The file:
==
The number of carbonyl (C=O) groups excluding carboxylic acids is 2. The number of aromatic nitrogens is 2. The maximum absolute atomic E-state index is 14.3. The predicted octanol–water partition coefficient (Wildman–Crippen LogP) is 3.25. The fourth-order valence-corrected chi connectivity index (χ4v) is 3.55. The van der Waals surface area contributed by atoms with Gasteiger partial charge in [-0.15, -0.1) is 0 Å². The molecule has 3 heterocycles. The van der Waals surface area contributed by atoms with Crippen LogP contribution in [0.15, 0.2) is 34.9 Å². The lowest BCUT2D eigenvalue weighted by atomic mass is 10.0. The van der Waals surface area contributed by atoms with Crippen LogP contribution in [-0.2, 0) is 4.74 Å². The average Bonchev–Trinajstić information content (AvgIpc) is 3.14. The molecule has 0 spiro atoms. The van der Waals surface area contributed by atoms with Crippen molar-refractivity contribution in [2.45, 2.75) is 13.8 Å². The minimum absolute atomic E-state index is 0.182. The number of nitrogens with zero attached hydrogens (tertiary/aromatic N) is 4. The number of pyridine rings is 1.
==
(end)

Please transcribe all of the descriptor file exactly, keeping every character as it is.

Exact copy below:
The number of carbonyl (C=O) groups excluding carboxylic acids is 2. The number of aromatic nitrogens is 2. The maximum absolute atomic E-state index is 14.3. The predicted octanol–water partition coefficient (Wildman–Crippen LogP) is 3.25. The fourth-order valence-corrected chi connectivity index (χ4v) is 3.55. The van der Waals surface area contributed by atoms with Gasteiger partial charge in [-0.15, -0.1) is 0 Å². The molecule has 3 heterocycles. The van der Waals surface area contributed by atoms with Crippen LogP contribution in [0.15, 0.2) is 34.9 Å². The lowest BCUT2D eigenvalue weighted by atomic mass is 10.0. The van der Waals surface area contributed by atoms with Crippen LogP contribution in [-0.2, 0) is 4.74 Å². The average Bonchev–Trinajstić information content (AvgIpc) is 3.14. The molecule has 0 spiro atoms. The van der Waals surface area contributed by atoms with Crippen molar-refractivity contribution in [2.45, 2.75) is 13.8 Å². The minimum absolute atomic E-state index is 0.182. The number of nitrogens with zero attached hydrogens (tertiary/aromatic N) is 4. The number of pyridine rings is 1.